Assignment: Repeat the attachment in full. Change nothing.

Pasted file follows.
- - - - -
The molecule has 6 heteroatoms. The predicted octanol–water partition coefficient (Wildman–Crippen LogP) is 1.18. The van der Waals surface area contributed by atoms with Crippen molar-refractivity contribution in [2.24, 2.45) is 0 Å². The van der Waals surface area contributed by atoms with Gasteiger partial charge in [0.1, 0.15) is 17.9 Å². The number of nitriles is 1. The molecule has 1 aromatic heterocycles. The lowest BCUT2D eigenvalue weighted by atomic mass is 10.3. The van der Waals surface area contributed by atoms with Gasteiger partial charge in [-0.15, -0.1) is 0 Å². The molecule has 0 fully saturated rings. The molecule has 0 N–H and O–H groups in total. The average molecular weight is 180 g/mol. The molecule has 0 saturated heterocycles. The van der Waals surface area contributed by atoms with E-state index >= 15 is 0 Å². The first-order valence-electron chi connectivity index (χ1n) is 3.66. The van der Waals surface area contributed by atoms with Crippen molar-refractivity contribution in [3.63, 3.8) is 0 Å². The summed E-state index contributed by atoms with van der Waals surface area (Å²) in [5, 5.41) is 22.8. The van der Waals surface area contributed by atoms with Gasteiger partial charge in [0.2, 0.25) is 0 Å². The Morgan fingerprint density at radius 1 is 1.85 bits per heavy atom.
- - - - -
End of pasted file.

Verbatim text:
The molecule has 6 heteroatoms. The predicted octanol–water partition coefficient (Wildman–Crippen LogP) is 1.18. The van der Waals surface area contributed by atoms with Crippen molar-refractivity contribution in [2.24, 2.45) is 0 Å². The van der Waals surface area contributed by atoms with Gasteiger partial charge in [0.1, 0.15) is 17.9 Å². The number of nitriles is 1. The molecule has 1 aromatic heterocycles. The lowest BCUT2D eigenvalue weighted by atomic mass is 10.3. The van der Waals surface area contributed by atoms with Gasteiger partial charge in [-0.15, -0.1) is 0 Å². The molecule has 0 fully saturated rings. The molecule has 0 N–H and O–H groups in total. The average molecular weight is 180 g/mol. The molecule has 0 saturated heterocycles. The van der Waals surface area contributed by atoms with E-state index >= 15 is 0 Å². The first-order valence-electron chi connectivity index (χ1n) is 3.66. The van der Waals surface area contributed by atoms with Crippen molar-refractivity contribution in [3.63, 3.8) is 0 Å². The summed E-state index contributed by atoms with van der Waals surface area (Å²) in [5, 5.41) is 22.8. The van der Waals surface area contributed by atoms with Gasteiger partial charge in [0.2, 0.25) is 0 Å². The Morgan fingerprint density at radius 1 is 1.85 bits per heavy atom.